* Lead hits lowest since June last year
* Copper treatment charges reach eight-month peak (Updates with closing prices)
By Eric Onstad
LONDON, Feb 10 (Reuters) - Zinc prices lurched on Monday to their lowest since July 2016 after a surge in inventories and worries over demand in China as cases of the coronavirus grow in number.
Zinc stocks in warehouses certified by the London Metal Exchange (LME) hit their lowest in nearly three decades last week, but analysts said this was deceptive because a lot of metal was being held in other depots.
Annual contract negotiations had constrained metal flows but those have now been concluded, said Oliver Nugent, an analyst at Citigroup in London.
“Metal that was being held back before contract negotiations were finished is now coming on the market and, combining with weakness in Chinese import orders, that’s putting pressure on LME prices,” he said.
Three-month LME zinc slipped 0.5% to $2,135 a tonne in final open-outcry trading after hitting $2,117, its lowest since July 8, 2016.
With the coronavirus death toll above 900, the World Health Organization said the number of cases outside China could be “the tip of the iceberg”.
Citibank has become more cautious about the impact of the virus on demand in China, the world top consumer of metals, Nugent said.
“If you tally up the provinces that so far show the largest amount of cases, the potential demand hit is really quite severe. We calculate that the seven worst provinces have about 40% of GDP, 40% of property new starts and 70% of air conditioner production.”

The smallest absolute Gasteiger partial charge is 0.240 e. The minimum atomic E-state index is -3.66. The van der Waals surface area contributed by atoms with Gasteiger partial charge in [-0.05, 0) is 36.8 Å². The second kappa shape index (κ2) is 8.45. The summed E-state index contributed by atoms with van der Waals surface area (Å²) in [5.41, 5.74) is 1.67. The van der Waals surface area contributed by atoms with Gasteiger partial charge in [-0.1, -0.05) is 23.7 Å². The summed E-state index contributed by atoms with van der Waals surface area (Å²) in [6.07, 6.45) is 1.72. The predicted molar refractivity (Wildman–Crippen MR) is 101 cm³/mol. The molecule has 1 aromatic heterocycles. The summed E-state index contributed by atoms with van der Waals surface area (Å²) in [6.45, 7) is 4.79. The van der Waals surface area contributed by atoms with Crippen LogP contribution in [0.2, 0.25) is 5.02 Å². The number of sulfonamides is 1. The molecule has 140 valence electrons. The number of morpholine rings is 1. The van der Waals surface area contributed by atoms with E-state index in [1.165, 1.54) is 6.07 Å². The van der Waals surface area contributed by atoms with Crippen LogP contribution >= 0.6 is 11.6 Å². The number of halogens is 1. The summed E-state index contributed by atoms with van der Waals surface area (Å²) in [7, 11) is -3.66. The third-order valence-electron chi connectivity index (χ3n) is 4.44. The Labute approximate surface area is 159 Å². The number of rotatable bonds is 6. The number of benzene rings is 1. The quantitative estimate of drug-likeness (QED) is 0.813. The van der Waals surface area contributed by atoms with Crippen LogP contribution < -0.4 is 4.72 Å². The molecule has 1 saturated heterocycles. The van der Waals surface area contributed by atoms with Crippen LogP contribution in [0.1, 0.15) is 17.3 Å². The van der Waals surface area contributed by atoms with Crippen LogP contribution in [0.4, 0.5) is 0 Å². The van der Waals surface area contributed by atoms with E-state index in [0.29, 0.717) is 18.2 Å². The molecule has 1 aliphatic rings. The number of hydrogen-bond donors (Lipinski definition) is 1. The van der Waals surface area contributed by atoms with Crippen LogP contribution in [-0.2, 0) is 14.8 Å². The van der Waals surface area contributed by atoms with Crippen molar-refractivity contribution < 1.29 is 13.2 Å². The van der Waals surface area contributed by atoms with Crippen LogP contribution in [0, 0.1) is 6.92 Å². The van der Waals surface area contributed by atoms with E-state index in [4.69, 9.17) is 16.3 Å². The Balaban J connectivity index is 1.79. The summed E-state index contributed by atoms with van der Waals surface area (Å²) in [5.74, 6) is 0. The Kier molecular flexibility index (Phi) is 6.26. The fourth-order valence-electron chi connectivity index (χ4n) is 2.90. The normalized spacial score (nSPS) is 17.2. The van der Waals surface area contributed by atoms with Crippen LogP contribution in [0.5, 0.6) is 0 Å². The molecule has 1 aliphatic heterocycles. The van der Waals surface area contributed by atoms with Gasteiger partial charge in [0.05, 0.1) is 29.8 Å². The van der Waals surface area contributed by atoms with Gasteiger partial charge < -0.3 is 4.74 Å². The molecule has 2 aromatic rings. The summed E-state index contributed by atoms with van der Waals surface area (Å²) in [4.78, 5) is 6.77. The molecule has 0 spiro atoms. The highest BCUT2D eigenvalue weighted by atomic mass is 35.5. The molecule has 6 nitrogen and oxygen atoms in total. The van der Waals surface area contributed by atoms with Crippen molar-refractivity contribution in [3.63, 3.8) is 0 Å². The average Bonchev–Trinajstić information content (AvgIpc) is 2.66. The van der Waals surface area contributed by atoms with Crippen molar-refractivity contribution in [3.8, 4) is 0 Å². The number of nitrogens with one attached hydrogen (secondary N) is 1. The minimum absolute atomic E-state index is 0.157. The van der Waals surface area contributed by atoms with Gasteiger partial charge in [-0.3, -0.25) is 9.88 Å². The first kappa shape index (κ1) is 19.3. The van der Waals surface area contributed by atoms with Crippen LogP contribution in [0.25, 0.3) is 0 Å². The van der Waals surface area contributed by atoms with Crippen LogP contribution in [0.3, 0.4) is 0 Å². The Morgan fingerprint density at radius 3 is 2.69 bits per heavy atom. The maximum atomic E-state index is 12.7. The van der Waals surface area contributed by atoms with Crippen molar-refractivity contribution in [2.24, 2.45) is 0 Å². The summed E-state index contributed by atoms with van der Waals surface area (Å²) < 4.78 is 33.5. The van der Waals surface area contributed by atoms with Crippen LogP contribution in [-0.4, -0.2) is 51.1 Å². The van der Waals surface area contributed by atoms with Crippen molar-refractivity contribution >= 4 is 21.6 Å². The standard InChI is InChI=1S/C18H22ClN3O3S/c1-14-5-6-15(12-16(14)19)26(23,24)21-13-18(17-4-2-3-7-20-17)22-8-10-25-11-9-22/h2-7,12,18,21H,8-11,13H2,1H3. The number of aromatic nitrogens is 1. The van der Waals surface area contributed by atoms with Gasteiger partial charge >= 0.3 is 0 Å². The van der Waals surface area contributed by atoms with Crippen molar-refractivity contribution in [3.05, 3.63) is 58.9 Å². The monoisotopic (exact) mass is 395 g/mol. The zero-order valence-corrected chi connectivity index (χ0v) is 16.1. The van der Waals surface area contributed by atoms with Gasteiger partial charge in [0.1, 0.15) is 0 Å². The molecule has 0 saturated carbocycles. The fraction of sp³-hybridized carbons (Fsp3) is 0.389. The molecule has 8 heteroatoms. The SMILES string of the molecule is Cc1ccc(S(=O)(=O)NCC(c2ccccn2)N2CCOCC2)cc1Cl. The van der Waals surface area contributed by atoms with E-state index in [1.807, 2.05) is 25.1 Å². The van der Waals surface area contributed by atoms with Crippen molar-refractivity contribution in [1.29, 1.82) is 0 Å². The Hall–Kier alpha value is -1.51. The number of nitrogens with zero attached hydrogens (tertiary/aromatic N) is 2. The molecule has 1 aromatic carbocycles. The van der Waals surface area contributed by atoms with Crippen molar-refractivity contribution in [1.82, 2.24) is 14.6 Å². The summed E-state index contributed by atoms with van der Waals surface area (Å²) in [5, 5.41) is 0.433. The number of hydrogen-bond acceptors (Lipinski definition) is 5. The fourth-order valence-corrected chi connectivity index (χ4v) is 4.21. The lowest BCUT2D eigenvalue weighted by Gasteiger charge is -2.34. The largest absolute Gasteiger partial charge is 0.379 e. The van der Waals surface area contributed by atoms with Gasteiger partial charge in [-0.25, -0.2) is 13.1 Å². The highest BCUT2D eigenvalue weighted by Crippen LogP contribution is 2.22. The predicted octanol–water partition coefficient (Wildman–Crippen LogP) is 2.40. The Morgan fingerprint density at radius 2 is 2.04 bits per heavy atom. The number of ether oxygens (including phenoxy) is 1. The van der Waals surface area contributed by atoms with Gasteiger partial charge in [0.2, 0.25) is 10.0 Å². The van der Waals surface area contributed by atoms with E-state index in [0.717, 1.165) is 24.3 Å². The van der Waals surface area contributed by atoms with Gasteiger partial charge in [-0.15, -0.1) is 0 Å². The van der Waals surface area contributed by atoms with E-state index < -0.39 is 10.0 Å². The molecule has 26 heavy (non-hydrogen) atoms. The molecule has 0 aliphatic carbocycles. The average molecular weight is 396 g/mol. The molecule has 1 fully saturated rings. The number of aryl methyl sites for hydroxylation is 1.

Air conditioning units require large amounts of copper.
* ZINC STOCKS: LME zinc inventories MZNSTX-TOTAL shot up on Monday to 71,150 tonnes, the highest since August last year, bringing the gains over the past week to 43%.
Stocks in warehouses monitored by the Shanghai Futures Exchange nearly doubled to 97,922 tonnes over two weeks, it said on Friday.
* ZINC SPREAD: The discount of cash LME zinc to the three-month contract CMZN0-3 rose to $4.50 a tonne, its highest since last August and compared with a premium of $23.75 about three weeks ago. This indicates a rise in supplies of metal in the LME system.
* COPPER: LME copper edged up 0.1% to finish at $5,667 a tonne, though Nugent expects further losses. Citibank forecasts that copper will touch a low of $5,300 during the first quarter before recovering later in the year.
* COPPER CHARGES: Spot charges for processing copper concentrate in China have risen to their highest in eight months owing to the coronavirus outbreak.
* LEAD: LME lead shed 1.2% to close at $1,796, its lowest since June 3 last year.
The net speculative short position of LME lead has grown to 3.4% of open interest, though this is modest compared with last year’s peak short of 27%, Alastair Munro at broker Marex Spectron said in a note.
* PRICES: LME aluminium dropped 1.4% to close at $1,702 a tonne, nickel gained 0.9% to $12,885 and tin was up 0.9% at $16,325.
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